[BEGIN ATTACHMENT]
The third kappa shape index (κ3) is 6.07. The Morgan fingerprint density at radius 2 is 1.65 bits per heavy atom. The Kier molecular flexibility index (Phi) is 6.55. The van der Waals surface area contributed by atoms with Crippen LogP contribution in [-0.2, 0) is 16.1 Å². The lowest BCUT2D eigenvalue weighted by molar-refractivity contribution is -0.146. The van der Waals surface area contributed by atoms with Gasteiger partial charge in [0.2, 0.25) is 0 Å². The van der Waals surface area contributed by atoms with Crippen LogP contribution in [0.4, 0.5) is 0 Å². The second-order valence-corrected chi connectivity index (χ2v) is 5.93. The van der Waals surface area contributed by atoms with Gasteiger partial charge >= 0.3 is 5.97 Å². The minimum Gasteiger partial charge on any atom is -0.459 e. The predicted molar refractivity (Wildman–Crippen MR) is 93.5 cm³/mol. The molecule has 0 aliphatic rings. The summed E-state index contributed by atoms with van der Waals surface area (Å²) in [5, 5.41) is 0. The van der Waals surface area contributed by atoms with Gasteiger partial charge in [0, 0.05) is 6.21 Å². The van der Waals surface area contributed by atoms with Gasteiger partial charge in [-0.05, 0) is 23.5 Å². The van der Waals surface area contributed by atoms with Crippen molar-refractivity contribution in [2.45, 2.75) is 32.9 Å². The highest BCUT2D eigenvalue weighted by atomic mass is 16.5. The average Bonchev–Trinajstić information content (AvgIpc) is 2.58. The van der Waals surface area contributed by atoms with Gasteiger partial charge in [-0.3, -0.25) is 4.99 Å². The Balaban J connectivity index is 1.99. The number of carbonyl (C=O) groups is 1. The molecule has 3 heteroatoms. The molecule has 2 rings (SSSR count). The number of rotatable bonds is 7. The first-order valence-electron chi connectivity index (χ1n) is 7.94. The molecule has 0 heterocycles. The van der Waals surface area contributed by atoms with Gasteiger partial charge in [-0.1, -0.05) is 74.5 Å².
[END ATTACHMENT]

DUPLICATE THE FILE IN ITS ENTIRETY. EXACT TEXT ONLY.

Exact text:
The third kappa shape index (κ3) is 6.07. The Morgan fingerprint density at radius 2 is 1.65 bits per heavy atom. The Kier molecular flexibility index (Phi) is 6.55. The van der Waals surface area contributed by atoms with Crippen LogP contribution in [-0.2, 0) is 16.1 Å². The lowest BCUT2D eigenvalue weighted by molar-refractivity contribution is -0.146. The van der Waals surface area contributed by atoms with Gasteiger partial charge in [0.2, 0.25) is 0 Å². The van der Waals surface area contributed by atoms with Crippen LogP contribution in [0.4, 0.5) is 0 Å². The second-order valence-corrected chi connectivity index (χ2v) is 5.93. The van der Waals surface area contributed by atoms with Gasteiger partial charge >= 0.3 is 5.97 Å². The minimum Gasteiger partial charge on any atom is -0.459 e. The predicted molar refractivity (Wildman–Crippen MR) is 93.5 cm³/mol. The molecule has 0 aliphatic rings. The summed E-state index contributed by atoms with van der Waals surface area (Å²) in [5, 5.41) is 0. The van der Waals surface area contributed by atoms with Gasteiger partial charge in [0, 0.05) is 6.21 Å². The van der Waals surface area contributed by atoms with Gasteiger partial charge in [-0.05, 0) is 23.5 Å². The van der Waals surface area contributed by atoms with Crippen molar-refractivity contribution in [2.45, 2.75) is 32.9 Å². The highest BCUT2D eigenvalue weighted by atomic mass is 16.5. The average Bonchev–Trinajstić information content (AvgIpc) is 2.58. The van der Waals surface area contributed by atoms with Gasteiger partial charge in [-0.3, -0.25) is 4.99 Å². The Balaban J connectivity index is 1.99. The number of carbonyl (C=O) groups is 1. The molecule has 3 heteroatoms. The molecule has 2 rings (SSSR count). The number of rotatable bonds is 7. The first-order valence-electron chi connectivity index (χ1n) is 7.94. The molecule has 0 heterocycles. The van der Waals surface area contributed by atoms with Gasteiger partial charge in [-0.1, -0.05) is 74.5 Å².